A year on, the Colorado Rapids' Japanese players Kimura and Yamada recall the tsunami disaster

Two players deep in the American Rockies remember the tsunami that ravaged their home country of Japan a year ago.
One year ago, a tragic earthquake and tsunami hit the country of Japan, taking over 15,000 lives and displacing 340,000 citizens. The reverberations of the impact were felt across the globe.

The Colorado Rapids have two Japanese natives on their roster: Kosuke Kimura and the newly acquired Kohei Yamada. Goal.com sat down with the two players to find out what this past year has been like for them and their country.

“It’s been one year, but it feels like it happened a week ago,” Yamada, a 23-year-old midfielder, said. “There are still people needing help out there. Nobody in the world can forget what happened a year ago. It could have happened to anybody. Please pray for them and help them as much as you can.”

Kohei Yamada recently moved to the U.S. to join the Rapids after playing for two years with Thespa Kusatsu in the J2 League. The reality of the disaster is fresh in his memory.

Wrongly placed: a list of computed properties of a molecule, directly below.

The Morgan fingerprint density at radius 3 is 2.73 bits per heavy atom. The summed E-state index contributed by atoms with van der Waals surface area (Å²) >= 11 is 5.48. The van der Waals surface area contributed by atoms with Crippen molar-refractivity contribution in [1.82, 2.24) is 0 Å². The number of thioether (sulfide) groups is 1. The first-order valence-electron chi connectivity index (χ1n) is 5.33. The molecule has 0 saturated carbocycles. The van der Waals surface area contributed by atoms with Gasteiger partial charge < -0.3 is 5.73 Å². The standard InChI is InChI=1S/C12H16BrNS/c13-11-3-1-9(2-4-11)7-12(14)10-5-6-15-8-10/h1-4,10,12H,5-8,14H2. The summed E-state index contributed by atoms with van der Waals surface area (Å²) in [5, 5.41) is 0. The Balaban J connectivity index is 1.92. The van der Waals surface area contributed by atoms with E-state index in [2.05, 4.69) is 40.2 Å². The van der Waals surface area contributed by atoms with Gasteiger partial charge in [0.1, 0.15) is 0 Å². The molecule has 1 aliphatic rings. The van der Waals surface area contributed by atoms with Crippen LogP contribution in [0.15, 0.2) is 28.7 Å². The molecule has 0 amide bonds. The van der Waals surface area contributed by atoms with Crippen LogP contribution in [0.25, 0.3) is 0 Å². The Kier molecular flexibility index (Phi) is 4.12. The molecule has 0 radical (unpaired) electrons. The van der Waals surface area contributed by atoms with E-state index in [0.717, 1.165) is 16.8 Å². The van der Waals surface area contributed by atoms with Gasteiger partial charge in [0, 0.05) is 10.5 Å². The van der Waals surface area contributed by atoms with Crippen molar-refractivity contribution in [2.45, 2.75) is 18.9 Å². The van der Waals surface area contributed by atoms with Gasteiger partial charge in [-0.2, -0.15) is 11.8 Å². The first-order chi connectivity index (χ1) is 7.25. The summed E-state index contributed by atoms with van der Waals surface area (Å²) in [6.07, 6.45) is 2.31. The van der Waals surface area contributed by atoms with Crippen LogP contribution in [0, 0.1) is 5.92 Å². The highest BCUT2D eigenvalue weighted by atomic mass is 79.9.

“So many people don’t have their housing,” Yamada continues. “They lost everything. We still need help from outside.”

Providing clean-up, clothes and basic essentials are ways the Red Cross and volunteers have helped the country in the wake of the disaster. Last year, Kosuke Kimura sold thousands of t-shirts to raise money for the Red Cross efforts.

“People being there, living in a huge open space, so many people together, it gets nasty out there,” Kimura explain. “People want to get actual things that they can use, things that will help life.”

On March 11, 2012 the country of Japan is observing two moments of silence: one at 2:46 p.m. local time to remember when the earthquake first struck, then again 33 minutes later when the 75-foot tsunami followed. It is a reminder of how Japan’s economy, companies, livelihoods, and their people’s countenance were all changed that day.

Kosuke Kimura and Kohei Yamada may play soccer in America, but their heart is with their people.

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